I think one day, you totally can be as great or even better. Here’s why I’m saying this to you right now. Someone stumbled on an article about common mistakes new writers make — mistakes that make it really easy for editors to toss you into the no pile — and she was incensed. I’ll just let you read the email I got.
… With all due respect I have to say that I disagree with a few of them, especially #2. Stephen King uses italics all the time. And I have to say, I’ve heard of Stephen King. Before I saw your blog post on Pinterest I’ve never heard of you.
Catch that? I get a lot of emails disagreeing with me — particularly my thoughts on why you need to stop worrying so much about f&^%ing backstory and why you shouldn’t base your characters on real people (for no other reason than that you may get sued and you might very well lose) — but they’re rarely such strong insults covered in such thin veils.
But let’s just ignore the insult for a minute.
My response, as polite as I could make it, was — hey, you’re not Stephen King. That goes for everyone. I’m not saying you’re not as talented or capable or hard working or that his level of success is out of your reach. What I’m saying is that Stephen King has reached a level of success where he is working with a different set of rules. Maybe that’s not fair, maybe we should all be judged on the same playing field. But the reality is, we’re not.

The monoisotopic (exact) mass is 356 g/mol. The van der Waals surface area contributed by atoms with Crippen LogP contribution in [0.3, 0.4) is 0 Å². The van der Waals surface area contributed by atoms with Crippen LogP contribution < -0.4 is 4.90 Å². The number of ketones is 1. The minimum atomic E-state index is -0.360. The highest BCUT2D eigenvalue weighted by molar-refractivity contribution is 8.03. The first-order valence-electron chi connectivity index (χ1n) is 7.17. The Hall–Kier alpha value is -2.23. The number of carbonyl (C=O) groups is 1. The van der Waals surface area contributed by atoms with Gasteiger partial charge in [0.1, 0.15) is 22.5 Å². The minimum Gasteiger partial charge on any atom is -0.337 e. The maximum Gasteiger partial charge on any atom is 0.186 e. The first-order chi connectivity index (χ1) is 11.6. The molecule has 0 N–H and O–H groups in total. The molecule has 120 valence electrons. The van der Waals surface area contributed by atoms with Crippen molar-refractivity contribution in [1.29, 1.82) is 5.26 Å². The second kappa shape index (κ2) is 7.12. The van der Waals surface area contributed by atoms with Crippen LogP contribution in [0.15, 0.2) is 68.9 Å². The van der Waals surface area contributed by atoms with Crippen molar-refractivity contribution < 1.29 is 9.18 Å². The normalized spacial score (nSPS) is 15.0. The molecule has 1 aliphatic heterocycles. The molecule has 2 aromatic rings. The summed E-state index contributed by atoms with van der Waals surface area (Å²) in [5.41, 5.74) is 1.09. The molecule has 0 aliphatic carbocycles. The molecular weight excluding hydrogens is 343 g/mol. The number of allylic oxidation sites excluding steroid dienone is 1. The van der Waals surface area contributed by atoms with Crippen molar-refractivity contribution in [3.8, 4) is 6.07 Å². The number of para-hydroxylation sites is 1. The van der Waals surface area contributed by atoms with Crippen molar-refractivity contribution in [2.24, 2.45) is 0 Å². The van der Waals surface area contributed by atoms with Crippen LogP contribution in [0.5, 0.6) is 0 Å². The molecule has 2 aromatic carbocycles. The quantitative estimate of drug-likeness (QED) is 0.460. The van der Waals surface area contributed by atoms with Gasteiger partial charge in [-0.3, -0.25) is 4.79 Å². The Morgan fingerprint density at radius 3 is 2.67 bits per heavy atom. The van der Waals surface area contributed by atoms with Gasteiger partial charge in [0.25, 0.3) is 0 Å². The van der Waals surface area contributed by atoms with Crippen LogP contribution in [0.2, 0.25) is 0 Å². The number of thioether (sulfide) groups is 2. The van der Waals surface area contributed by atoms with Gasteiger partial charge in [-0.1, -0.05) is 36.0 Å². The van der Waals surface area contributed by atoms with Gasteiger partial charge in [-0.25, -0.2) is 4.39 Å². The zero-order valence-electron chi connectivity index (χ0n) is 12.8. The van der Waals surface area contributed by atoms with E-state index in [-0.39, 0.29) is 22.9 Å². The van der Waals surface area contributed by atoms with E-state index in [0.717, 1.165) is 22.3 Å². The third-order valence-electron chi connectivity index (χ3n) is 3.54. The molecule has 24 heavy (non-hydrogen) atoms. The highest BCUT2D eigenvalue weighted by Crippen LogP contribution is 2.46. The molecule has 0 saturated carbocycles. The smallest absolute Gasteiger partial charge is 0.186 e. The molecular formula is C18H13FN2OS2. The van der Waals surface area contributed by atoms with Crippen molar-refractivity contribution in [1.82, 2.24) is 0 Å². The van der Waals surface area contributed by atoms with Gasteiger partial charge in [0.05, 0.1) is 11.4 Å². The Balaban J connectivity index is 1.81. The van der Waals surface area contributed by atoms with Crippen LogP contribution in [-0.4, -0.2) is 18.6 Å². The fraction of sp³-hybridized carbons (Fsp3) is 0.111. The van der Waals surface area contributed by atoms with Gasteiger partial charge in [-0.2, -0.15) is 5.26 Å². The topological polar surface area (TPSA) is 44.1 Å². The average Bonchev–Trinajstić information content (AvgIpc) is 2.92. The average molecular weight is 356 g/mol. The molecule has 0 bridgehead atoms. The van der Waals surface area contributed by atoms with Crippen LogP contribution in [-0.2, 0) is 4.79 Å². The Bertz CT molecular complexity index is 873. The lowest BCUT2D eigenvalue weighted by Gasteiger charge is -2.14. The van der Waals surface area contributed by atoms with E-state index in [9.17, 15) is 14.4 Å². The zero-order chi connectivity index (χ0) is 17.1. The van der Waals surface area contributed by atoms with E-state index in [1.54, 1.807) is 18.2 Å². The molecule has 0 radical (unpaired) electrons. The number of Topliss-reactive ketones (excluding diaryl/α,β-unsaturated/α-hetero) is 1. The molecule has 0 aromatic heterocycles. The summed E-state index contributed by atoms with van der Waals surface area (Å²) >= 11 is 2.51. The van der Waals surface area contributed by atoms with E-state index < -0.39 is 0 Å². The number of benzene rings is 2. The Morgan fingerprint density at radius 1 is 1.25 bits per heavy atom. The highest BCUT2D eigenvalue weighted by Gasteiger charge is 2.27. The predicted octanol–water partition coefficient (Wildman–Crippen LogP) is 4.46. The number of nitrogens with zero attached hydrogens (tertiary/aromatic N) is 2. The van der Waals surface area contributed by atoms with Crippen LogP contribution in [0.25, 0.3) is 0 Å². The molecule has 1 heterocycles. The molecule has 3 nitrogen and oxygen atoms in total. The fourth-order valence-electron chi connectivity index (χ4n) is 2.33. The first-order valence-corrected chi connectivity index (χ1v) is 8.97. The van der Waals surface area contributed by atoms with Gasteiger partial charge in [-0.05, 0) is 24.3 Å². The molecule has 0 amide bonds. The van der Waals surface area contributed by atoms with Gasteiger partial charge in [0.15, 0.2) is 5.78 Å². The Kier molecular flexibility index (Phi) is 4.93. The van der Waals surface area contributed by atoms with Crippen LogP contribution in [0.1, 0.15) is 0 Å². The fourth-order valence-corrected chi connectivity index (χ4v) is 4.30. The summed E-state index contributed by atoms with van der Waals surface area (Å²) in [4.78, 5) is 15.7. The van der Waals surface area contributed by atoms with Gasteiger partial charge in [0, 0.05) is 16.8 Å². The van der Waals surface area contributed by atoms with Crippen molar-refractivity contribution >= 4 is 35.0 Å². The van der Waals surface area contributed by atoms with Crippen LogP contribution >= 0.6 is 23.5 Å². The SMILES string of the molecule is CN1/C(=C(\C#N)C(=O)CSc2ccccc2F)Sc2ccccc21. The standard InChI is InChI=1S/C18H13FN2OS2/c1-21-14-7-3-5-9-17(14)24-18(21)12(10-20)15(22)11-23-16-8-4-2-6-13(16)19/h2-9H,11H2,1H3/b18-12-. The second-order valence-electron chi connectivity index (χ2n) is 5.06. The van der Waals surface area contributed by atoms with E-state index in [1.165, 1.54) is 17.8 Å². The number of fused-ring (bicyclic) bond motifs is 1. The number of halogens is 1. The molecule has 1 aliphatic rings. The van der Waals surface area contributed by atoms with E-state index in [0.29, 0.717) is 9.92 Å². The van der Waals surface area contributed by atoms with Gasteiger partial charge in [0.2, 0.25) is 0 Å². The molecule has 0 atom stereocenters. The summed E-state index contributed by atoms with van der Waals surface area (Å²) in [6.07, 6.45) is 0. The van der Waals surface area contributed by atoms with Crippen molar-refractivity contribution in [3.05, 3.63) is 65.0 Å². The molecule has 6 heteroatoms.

Here’s why I wrote that post, and why you should listen. As a new, unproven or working your way up the ladder writer, you have a lot of obstacles in your way. Maybe you’ve got an agent, or you’re trying to get an agent. Lets go with that. You’ve queried an agent open to unsolicited submissions from new writers and they’ve requested your manuscript. Awesome. Go you. That’s amazing. Celebrate.
That agent now has your manuscript to read and maybe tons and tons more. More from her own clients, more from submissions, more from referrals, etc. What I’m saying is that she’s busy. And to get through her submissions, she’s going to look for reasons — any reasons — to say no.
Here’s a really hard truth. When I was editing, I almost always made up my mind about a manuscript — that is, I got to ‘no’ — in the first few paragraphs. Because I’m a sap I almost always forced myself to read the first 10 pages, definitely the first 5, but not once did the additional reading ever change the ‘no’ I reached early on into a ‘yes.’
(a lot of early ‘maybes’ definitely got to ‘no’ in those additional pages, but that’s another issue).
Got that? See how quickly your dream can be killed by someone as heartless as me? Really, it’s not that I’m heartless or that your dream agent or editor is either, it’s that most times, the only way to manage the workload is by looking for quick reasons to say no. To clear the plate.
What kinds of things made me say no? The kinds of things in the article my email friend was so upset about. And it’s going to work the same way for agents and managers and editors who are way way busier than I ever was. I met a manager about a month ago who told me if he gets to the ‘no’ in the first page, he’s done. He won’t read on.